What we have accessible to us in the beta is a rather generous space to navigate and explore. In this beta we have access to one main mission. Main missions are replayable at any time after initial completion and on increasing difficulty if you so choose. Higher rewards are given for higher difficulty. Main missions can be accomplished in solo or with a squad of 3 other players. The matchmaking mechanic worked just fine for me as I teamed up with a squad and we played through the first mission of the beta. I had no connection issues. I chose not to chat with the other players which I found really was not needed as the game does a good job of making objectives clear and when one player was downed it was very easy to locate the downed player and revive them.
After main missions we have the side missions which are assigned by a specific NPC. In the beta, side missions are not replayable. Whether they will be replayable in the full release is not clear at this time. Within specific safe zones, like your main base there will be situation boards which, when activated will reveal areas on the maps where there will be encounters. These encounters are often tasks like hostage rescue and hazmat clearing. In the beta these are also only playable once. There are also completely randomly generated pockets of hostiles all over the city which will always populate so there will always be the potential for combat even once you have cleaned out a city section. This was a nice touch for me as many games have a tendency to not populate enemies after you have cleared out an area leaving things feeling very dull and leaving replay value.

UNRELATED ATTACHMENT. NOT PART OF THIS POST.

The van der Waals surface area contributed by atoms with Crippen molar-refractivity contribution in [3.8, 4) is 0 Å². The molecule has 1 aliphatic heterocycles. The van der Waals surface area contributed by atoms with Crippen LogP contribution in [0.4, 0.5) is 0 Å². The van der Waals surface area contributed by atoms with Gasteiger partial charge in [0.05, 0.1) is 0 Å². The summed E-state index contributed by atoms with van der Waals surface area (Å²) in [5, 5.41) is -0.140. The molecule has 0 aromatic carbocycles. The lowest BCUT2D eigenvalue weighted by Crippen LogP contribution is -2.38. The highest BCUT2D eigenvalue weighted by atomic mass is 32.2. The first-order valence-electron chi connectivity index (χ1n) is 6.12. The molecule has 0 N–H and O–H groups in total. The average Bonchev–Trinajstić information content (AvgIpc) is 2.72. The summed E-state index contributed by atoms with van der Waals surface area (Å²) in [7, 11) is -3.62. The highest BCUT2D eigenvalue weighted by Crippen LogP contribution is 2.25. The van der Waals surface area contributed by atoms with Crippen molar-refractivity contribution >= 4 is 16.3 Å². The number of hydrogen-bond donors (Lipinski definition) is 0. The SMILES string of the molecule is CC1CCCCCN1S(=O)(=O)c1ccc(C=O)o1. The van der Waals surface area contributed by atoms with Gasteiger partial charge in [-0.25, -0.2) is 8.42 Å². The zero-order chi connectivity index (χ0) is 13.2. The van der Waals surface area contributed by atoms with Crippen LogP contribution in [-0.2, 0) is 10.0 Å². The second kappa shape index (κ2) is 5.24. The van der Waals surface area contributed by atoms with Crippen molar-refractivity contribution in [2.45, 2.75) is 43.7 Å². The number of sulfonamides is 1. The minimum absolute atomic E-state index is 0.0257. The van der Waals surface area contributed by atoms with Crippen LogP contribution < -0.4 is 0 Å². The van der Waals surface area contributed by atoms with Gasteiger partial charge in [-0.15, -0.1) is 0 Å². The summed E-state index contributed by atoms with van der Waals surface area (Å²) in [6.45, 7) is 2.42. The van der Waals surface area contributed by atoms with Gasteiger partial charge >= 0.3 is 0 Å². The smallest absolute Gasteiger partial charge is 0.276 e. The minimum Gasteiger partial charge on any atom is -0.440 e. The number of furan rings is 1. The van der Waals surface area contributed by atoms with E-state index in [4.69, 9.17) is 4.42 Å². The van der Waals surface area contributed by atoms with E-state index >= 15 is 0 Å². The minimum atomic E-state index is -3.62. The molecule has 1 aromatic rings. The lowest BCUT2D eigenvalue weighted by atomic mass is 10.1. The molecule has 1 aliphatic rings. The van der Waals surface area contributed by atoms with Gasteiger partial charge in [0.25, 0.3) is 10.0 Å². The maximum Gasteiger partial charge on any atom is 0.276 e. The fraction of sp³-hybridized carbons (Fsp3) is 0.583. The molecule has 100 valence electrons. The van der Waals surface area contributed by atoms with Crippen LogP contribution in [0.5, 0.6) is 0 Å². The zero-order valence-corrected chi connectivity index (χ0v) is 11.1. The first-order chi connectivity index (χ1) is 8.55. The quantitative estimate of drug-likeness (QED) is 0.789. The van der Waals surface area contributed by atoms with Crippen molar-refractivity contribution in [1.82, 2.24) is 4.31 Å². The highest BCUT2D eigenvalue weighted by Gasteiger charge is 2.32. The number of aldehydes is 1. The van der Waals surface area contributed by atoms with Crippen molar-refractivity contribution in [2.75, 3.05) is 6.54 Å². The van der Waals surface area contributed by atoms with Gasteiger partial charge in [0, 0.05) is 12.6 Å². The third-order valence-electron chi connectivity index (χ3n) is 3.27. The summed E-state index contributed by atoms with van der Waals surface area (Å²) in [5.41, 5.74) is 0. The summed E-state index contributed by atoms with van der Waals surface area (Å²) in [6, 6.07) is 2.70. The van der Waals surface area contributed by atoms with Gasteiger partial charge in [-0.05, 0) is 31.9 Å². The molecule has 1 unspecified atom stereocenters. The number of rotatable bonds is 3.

Within city sections there are many collectibles to find. These are echo fragments, phone recordings, incident reports, survival guides and missing agents to track down. These all grant a nice XP bonus and give you a great glimpse into the collapse of New York. There are also dozens of hidden weapon crates, ammo crates, clothing items, weapon parts, electronic parts, tools and weapon blueprints. All of which will allow you to further customize your weapons and character. This system seems extremely robust upon initial inspection. Weapon crafting through blueprints is disabled in the beta so unfortunately I can not report on it. Weapon customization is wonderful and deep. Addons like suppressors, optics, grips, magazines and laser aiming devices are all available. There are even collectible paint schemes for your weapons. Again, as this is an RPG there are multiple tiers of each weapon getting progressively more deadly with each rank you acquire. Gear functions the same way. The higher your rank the better its statistics get. Gear, weapon and mod vendors provide a constant stream of ways to outfit your agent to your liking.
The Division allows your agent to carry a primary, secondary and sidearm. Primary and secondary are not limited to a mandatory rifle and shotgun. If you want two rifles or two shotguns you can do this. A shotgun and SMG, go ahead. You get the idea. The only restriction is that your sidearm is always equipped to your 3rd weapon slot and has to stay there. Personally I used a sniper rifle as my primary and light machine gun as my secondary. Weapons are also very authentic, adding a nice layer of realism to the game. The final significant area we will look at is the Dark Zone (DZ). This serves as the games MMO area. Outside the DZ, The Division is largely a single player affair unless you have a specific squad of friends but you will not run into other squads outside the DZ.